Private money, new stadium for Jackson State football loom as roadblocks for UMMC mega facility
There are two major hurdles to clear if the area around University of Mississippi Medical Center in Jackson is to become a medical research and treatment “city.”
Jackson State University has to relinquish control and management of Veterans Memorial Stadium, and hundreds of millions of dollars in private investment from new and existing medical facilities has to be gathered. One will be easier than the other.
Legislation passed in the 2011 session transferred management responsibility of Veterans Memorial Stadium to Jackson State July 1. The university will now bear the expense of operating and maintaining the 70-year-old facility with a capacity of about 62,000. Included in that legislation, though, is a clause that gives the school the option of returning the stadium to the state on July 1, 2014, if the operational costs are more than the school could handle.
Michael Thomas, JSU’s vice president of business and finance, said the school is confident it can maintain the facility cost-effectively, and said he “couldn’t envision” the stadium returning to state ownership after that three-year window.
“Even with that, the ultimate goal is that we have our own stadium close to campus just because we think that would be more beneficial to JSU,” Thomas said last week in an interview with the Mississippi Business Journal.
The timeline for a new stadium and the first phase of the medical city are intertwined. Thomas said putting a preliminary timeline for construction of a place for the Jackson State Tigers to play their football games has not been established. He added that conversations among the school and UMMC have started to determine the future of Veterans Memorial if and when a new facility takes steps toward reality. Those talks include, Thomas said, finding ways to procure private funding.
“The initial conversation was looking toward a public-private partnership,” Thomas said. “We really haven’t thrown around any (cost) figures. We have to decide what the capacity would be, and what additional amenities it would have. The ultimate goal for both parties would be for Jackson State to have a new stadium, and UMC would be able to have their medical corridor. UMC was extremely supportive of that.”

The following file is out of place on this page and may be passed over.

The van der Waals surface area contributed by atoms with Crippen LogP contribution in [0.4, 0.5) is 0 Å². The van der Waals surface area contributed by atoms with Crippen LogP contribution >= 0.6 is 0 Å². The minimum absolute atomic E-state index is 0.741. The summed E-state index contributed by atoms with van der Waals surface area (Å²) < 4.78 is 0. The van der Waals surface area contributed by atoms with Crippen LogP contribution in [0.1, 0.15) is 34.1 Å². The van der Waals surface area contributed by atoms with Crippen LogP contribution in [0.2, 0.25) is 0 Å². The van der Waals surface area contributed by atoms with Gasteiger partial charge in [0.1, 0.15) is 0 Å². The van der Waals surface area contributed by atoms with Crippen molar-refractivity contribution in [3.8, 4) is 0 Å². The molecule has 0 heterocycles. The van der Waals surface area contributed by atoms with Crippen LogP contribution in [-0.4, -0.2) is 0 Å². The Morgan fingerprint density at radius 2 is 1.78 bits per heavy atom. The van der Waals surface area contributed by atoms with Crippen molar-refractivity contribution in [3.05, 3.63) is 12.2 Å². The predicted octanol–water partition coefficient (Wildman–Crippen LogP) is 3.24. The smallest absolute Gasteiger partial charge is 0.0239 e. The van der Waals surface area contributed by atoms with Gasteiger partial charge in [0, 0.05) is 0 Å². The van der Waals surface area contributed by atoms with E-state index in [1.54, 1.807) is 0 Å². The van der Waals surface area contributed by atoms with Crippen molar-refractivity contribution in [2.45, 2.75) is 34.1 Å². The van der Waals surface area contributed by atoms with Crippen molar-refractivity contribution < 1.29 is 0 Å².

Last year, UMMC put the finishing touches on a master plan that would guide the medical school’s existing facilities and its growth over the next 35 years. Dr. David Powe, UMMC’s chief administrative affairs officer, said the plan left in place Veterans Memorial Stadium. The growth path started at the school’s facilities and extended toward the farmer’s market on West Street, and called for the development of a bio-research park.
Powe said the medical school’s first priority as it pertains to Veterans Memorial is to let Jackson State drive the decision on whether to keep it or to raze it. If Jackson State builds a stadium either on or close to its campus, UMMC would regain ownership of the old facility.
“We don’t have a football team, so we would have no use for the stadium. So we would develop a plan for the development for that property,” Powe said. “There’s a lot involved here, and we don’t want to cloud the issue. We want to make sure everyone understands that we’re in full support of Jackson State.”
Ideally, a medical city would include a mixture of research, academic and clinical sectors, to go with a retail component, Powe said. It would have to include a huge amount of private investment, the recruitment of which has already begun through a joint effort between UMMC and the Greater Jackson Chamber Partnership.
Lt. Gov. Phil Bryant, who is one four Republicans on the gubernatorial primary ballot, has recently made the creation of a medical city that extends from State Street to Hawkins Field a part of his campaign. Bryant said in an interview with the Mississippi Business Journal last week that the percentage of private investment, based on early projections, would have to be “between 70 and 75 percent” with the state kicking in the rest. Exact cost figures have not been determined yet, he said.
“Obviously, we don’t have the money in state government (to fully fund such a mammoth project). You don’t want to bond to that extent, but the medical community is the fastest-growing segment of the economy. We need to take advantage of it. We’re very early in the process.”